May 17, 2017 (Vancouver, BC) - Mayor Robertson and Council approved 219 new homes at last night’s public hearing as part of the City’s Housing Reset, under the City’s Rental 100 program and Affordable Housing Choices Rezoning Policy, respectively.
“The City is working tenaciously to approve and build new affordable housing as we reset our housing policy, so people who live and work in Vancouver can afford to stay here and put down roots,” says Mayor Gregor Robertson. “These new rental homes will give young people and growing families in East Vancouver and Oakridge more affordable housing options, and keep those neighbourhoods liveable and vibrant now and into the future.”
The three projects approved are:
- 2153-2199 Kingsway (at Gladstone): 101 rental homes (38% for families) under the Rental 100 program, including:
- 45 studios ($1,256/month); 18 one-bedrooms ($1,654/month); 31 two bedrooms ($2,079/month); and seven three bedrooms ($2,603/month).
- 3304-3308 East 22nd Ave. (at Rupert): 98 rental homes (34% for families) under the Affordable Housing Choices Rezoning Policy, including:
- 65 one bedroom ($1,476/month); 29 two bedroom ($2,080/month); and four three bedroom ($2,372/month).
- 5469-5507 Willow Street (between 38th and 41st): three three-storey townhouse buildings to deliver 20 three-bedroom townhomes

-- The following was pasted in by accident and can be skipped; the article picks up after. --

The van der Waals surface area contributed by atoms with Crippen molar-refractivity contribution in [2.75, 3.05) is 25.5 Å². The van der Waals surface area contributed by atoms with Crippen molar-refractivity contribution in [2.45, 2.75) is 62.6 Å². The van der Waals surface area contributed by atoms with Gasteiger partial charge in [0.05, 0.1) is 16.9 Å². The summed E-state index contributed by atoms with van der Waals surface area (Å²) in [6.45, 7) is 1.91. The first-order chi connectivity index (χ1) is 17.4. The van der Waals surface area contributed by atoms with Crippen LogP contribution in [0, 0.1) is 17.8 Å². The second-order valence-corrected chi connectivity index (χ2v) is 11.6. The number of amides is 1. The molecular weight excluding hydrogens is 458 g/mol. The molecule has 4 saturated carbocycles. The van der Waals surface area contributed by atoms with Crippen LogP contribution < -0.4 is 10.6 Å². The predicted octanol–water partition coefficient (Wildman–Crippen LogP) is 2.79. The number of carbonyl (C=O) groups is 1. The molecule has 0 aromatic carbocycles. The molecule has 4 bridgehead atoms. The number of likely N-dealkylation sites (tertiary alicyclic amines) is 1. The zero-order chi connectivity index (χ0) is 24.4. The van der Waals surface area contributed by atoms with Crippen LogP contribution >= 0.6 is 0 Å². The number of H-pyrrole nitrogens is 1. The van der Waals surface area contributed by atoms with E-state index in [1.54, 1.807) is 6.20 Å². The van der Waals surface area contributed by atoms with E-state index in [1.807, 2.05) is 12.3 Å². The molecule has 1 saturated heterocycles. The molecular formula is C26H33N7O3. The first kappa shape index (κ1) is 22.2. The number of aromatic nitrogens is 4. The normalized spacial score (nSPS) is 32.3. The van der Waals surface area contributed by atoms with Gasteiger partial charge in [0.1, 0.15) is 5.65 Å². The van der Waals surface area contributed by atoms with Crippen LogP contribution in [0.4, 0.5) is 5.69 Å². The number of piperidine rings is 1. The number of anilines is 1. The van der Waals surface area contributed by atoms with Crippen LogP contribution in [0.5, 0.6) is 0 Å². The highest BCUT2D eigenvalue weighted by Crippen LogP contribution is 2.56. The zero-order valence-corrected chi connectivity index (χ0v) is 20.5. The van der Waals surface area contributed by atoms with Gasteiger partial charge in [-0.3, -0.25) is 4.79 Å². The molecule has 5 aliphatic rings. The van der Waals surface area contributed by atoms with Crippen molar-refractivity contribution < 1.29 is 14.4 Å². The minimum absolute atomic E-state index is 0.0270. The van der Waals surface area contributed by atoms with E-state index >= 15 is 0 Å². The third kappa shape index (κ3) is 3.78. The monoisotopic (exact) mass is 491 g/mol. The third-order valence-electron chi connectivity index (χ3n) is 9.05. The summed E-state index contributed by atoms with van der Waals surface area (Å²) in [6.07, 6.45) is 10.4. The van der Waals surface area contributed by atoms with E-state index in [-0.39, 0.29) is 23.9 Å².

The City’s Rental 100 Policy encourages new, 100% rental housing projects – secured for 60 years – in exchange for development incentives including Development Cost Levy waivers, relaxing parking requirements, smaller homes and additional density. Under the Affordable Housing Choices Rezoning Policy, the City encourages housing projects up to six storeys on arterial roads near transit and neighbourhood centres that offer 100% secured rental or are sold at below 20% market value.
Mayor Robertson and Council have taken a number of other steps to tackle Vancouver’s housing crisis, including:
- Investing $80M in the 2017 Capital Plan for affordable housing - the most ever;
- Approving a record number of new rental homes;
- Bringing in Canada’s first Empty Homes Tax;
- Regulating short-term rentals, like Airbnb;
- Pursuing modular housing on city-owned sites;
- Offering 20 sites of City-owned land worth $250 Million to senior governments to use for affordable housing;
- Increasing family home requirements in new housing projects to 35%; and
- Providing four City-owned sites to enable Vancouver’s first Community Land Trust.